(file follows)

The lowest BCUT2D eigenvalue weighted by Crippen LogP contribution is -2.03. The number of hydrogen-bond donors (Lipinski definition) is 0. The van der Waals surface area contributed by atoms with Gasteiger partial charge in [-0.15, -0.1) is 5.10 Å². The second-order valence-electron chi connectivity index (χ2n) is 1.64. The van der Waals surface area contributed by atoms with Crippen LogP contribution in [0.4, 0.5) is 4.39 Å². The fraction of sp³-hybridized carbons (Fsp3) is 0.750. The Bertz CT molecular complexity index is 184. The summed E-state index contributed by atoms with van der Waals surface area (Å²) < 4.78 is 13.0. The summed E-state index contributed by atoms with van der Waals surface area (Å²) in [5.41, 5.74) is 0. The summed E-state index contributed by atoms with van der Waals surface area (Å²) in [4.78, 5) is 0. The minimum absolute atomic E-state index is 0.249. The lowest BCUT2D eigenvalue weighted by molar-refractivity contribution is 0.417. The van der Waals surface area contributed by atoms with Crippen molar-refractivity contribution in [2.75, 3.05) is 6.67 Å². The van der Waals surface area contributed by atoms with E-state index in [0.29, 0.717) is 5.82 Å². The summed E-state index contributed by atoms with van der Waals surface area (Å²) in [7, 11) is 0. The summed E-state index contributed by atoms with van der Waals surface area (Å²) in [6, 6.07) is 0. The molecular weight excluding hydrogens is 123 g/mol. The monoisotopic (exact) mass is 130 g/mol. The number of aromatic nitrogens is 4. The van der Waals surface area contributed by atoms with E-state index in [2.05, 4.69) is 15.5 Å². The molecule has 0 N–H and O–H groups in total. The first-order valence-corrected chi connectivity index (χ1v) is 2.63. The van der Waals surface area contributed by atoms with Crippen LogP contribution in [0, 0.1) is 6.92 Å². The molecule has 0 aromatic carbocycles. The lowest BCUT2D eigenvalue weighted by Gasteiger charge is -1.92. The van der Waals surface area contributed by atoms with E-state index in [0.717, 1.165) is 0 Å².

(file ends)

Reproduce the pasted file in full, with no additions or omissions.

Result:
The lowest BCUT2D eigenvalue weighted by Crippen LogP contribution is -2.03. The number of hydrogen-bond donors (Lipinski definition) is 0. The van der Waals surface area contributed by atoms with Gasteiger partial charge in [-0.15, -0.1) is 5.10 Å². The second-order valence-electron chi connectivity index (χ2n) is 1.64. The van der Waals surface area contributed by atoms with Crippen LogP contribution in [0.4, 0.5) is 4.39 Å². The fraction of sp³-hybridized carbons (Fsp3) is 0.750. The Bertz CT molecular complexity index is 184. The summed E-state index contributed by atoms with van der Waals surface area (Å²) < 4.78 is 13.0. The summed E-state index contributed by atoms with van der Waals surface area (Å²) in [5.41, 5.74) is 0. The summed E-state index contributed by atoms with van der Waals surface area (Å²) in [4.78, 5) is 0. The minimum absolute atomic E-state index is 0.249. The lowest BCUT2D eigenvalue weighted by molar-refractivity contribution is 0.417. The van der Waals surface area contributed by atoms with Crippen molar-refractivity contribution in [2.75, 3.05) is 6.67 Å². The van der Waals surface area contributed by atoms with E-state index in [0.29, 0.717) is 5.82 Å². The summed E-state index contributed by atoms with van der Waals surface area (Å²) in [7, 11) is 0. The summed E-state index contributed by atoms with van der Waals surface area (Å²) in [6, 6.07) is 0. The molecular weight excluding hydrogens is 123 g/mol. The monoisotopic (exact) mass is 130 g/mol. The number of aromatic nitrogens is 4. The van der Waals surface area contributed by atoms with E-state index in [2.05, 4.69) is 15.5 Å². The molecule has 0 N–H and O–H groups in total. The first-order valence-corrected chi connectivity index (χ1v) is 2.63. The van der Waals surface area contributed by atoms with Crippen LogP contribution in [0, 0.1) is 6.92 Å². The molecule has 0 aromatic carbocycles. The lowest BCUT2D eigenvalue weighted by Gasteiger charge is -1.92. The van der Waals surface area contributed by atoms with E-state index in [0.717, 1.165) is 0 Å².